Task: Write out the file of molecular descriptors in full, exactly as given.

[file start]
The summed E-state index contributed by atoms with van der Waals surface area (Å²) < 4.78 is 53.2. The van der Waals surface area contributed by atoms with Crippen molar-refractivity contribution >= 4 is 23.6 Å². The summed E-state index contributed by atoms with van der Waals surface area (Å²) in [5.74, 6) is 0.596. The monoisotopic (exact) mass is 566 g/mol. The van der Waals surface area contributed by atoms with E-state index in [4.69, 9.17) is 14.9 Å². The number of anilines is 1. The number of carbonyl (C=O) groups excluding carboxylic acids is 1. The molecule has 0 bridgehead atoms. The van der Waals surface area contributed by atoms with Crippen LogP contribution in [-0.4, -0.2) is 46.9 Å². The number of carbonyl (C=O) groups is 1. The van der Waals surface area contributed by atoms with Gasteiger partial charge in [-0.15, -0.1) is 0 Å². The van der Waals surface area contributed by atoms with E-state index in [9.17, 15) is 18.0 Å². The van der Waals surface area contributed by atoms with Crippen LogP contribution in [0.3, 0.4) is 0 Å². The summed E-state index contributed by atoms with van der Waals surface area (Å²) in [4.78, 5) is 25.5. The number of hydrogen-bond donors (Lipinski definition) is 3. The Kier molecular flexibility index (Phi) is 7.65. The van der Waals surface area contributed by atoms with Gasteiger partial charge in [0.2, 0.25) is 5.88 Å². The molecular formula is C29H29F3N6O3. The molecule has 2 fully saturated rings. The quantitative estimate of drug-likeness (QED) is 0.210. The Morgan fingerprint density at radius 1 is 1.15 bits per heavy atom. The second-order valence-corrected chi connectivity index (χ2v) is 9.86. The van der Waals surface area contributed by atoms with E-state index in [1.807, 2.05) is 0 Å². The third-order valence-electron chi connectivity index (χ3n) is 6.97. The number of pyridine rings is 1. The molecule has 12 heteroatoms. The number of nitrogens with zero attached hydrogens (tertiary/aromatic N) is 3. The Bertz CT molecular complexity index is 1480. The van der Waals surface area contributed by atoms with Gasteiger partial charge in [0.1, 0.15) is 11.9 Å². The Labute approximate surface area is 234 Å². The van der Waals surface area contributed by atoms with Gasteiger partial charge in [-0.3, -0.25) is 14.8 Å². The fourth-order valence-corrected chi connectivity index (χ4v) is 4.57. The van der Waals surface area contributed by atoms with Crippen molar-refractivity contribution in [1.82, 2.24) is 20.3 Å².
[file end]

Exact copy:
The summed E-state index contributed by atoms with van der Waals surface area (Å²) < 4.78 is 53.2. The van der Waals surface area contributed by atoms with Crippen molar-refractivity contribution >= 4 is 23.6 Å². The summed E-state index contributed by atoms with van der Waals surface area (Å²) in [5.74, 6) is 0.596. The monoisotopic (exact) mass is 566 g/mol. The van der Waals surface area contributed by atoms with E-state index in [4.69, 9.17) is 14.9 Å². The number of anilines is 1. The number of carbonyl (C=O) groups excluding carboxylic acids is 1. The molecule has 0 bridgehead atoms. The van der Waals surface area contributed by atoms with Crippen LogP contribution in [-0.4, -0.2) is 46.9 Å². The number of carbonyl (C=O) groups is 1. The van der Waals surface area contributed by atoms with Gasteiger partial charge in [-0.15, -0.1) is 0 Å². The van der Waals surface area contributed by atoms with E-state index in [9.17, 15) is 18.0 Å². The van der Waals surface area contributed by atoms with Crippen LogP contribution in [0.3, 0.4) is 0 Å². The summed E-state index contributed by atoms with van der Waals surface area (Å²) in [4.78, 5) is 25.5. The number of hydrogen-bond donors (Lipinski definition) is 3. The Kier molecular flexibility index (Phi) is 7.65. The van der Waals surface area contributed by atoms with Gasteiger partial charge in [0.2, 0.25) is 5.88 Å². The molecular formula is C29H29F3N6O3. The molecule has 2 fully saturated rings. The quantitative estimate of drug-likeness (QED) is 0.210. The Morgan fingerprint density at radius 1 is 1.15 bits per heavy atom. The second-order valence-corrected chi connectivity index (χ2v) is 9.86. The van der Waals surface area contributed by atoms with E-state index in [1.807, 2.05) is 0 Å². The third-order valence-electron chi connectivity index (χ3n) is 6.97. The number of pyridine rings is 1. The molecule has 12 heteroatoms. The number of nitrogens with zero attached hydrogens (tertiary/aromatic N) is 3. The Bertz CT molecular complexity index is 1480. The van der Waals surface area contributed by atoms with Gasteiger partial charge in [0.1, 0.15) is 11.9 Å². The Labute approximate surface area is 234 Å². The van der Waals surface area contributed by atoms with Gasteiger partial charge in [-0.3, -0.25) is 14.8 Å². The fourth-order valence-corrected chi connectivity index (χ4v) is 4.57. The van der Waals surface area contributed by atoms with Crippen molar-refractivity contribution in [1.82, 2.24) is 20.3 Å².